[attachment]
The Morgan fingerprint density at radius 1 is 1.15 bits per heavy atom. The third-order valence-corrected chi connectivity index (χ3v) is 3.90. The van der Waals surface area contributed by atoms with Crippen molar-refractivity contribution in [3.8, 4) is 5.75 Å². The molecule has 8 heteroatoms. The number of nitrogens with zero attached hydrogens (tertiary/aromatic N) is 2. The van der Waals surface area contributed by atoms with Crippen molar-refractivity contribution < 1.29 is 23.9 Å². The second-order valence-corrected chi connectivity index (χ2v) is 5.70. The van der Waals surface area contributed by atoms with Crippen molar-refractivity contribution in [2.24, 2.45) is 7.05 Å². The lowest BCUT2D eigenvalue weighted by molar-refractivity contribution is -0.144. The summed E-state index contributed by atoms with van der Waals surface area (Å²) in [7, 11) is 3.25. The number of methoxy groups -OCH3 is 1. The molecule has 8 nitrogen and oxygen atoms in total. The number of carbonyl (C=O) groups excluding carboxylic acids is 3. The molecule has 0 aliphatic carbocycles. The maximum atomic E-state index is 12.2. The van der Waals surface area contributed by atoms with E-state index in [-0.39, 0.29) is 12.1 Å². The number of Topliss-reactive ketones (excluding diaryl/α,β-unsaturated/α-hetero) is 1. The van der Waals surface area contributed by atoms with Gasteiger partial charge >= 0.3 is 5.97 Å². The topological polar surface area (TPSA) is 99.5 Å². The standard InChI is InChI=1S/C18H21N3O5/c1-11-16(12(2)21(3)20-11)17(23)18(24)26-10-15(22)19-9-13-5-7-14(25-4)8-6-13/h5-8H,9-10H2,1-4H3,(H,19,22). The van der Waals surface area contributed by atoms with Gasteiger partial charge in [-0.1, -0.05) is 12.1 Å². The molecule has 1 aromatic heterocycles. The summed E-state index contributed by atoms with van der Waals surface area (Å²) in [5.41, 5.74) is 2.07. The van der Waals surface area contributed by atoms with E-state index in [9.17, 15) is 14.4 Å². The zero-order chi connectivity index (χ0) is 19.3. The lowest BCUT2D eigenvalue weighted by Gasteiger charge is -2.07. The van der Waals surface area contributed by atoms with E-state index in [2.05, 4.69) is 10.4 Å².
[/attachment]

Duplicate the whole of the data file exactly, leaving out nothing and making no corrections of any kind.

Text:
The Morgan fingerprint density at radius 1 is 1.15 bits per heavy atom. The third-order valence-corrected chi connectivity index (χ3v) is 3.90. The van der Waals surface area contributed by atoms with Crippen molar-refractivity contribution in [3.8, 4) is 5.75 Å². The molecule has 8 heteroatoms. The number of nitrogens with zero attached hydrogens (tertiary/aromatic N) is 2. The van der Waals surface area contributed by atoms with Crippen molar-refractivity contribution < 1.29 is 23.9 Å². The second-order valence-corrected chi connectivity index (χ2v) is 5.70. The van der Waals surface area contributed by atoms with Crippen molar-refractivity contribution in [2.24, 2.45) is 7.05 Å². The lowest BCUT2D eigenvalue weighted by molar-refractivity contribution is -0.144. The summed E-state index contributed by atoms with van der Waals surface area (Å²) in [7, 11) is 3.25. The number of methoxy groups -OCH3 is 1. The molecule has 8 nitrogen and oxygen atoms in total. The number of carbonyl (C=O) groups excluding carboxylic acids is 3. The molecule has 0 aliphatic carbocycles. The maximum atomic E-state index is 12.2. The van der Waals surface area contributed by atoms with E-state index in [-0.39, 0.29) is 12.1 Å². The number of Topliss-reactive ketones (excluding diaryl/α,β-unsaturated/α-hetero) is 1. The van der Waals surface area contributed by atoms with Gasteiger partial charge >= 0.3 is 5.97 Å². The topological polar surface area (TPSA) is 99.5 Å². The standard InChI is InChI=1S/C18H21N3O5/c1-11-16(12(2)21(3)20-11)17(23)18(24)26-10-15(22)19-9-13-5-7-14(25-4)8-6-13/h5-8H,9-10H2,1-4H3,(H,19,22). The van der Waals surface area contributed by atoms with Gasteiger partial charge in [-0.1, -0.05) is 12.1 Å². The molecule has 1 aromatic heterocycles. The summed E-state index contributed by atoms with van der Waals surface area (Å²) in [5.41, 5.74) is 2.07. The van der Waals surface area contributed by atoms with E-state index in [9.17, 15) is 14.4 Å². The zero-order chi connectivity index (χ0) is 19.3. The lowest BCUT2D eigenvalue weighted by Gasteiger charge is -2.07. The van der Waals surface area contributed by atoms with E-state index in [2.05, 4.69) is 10.4 Å².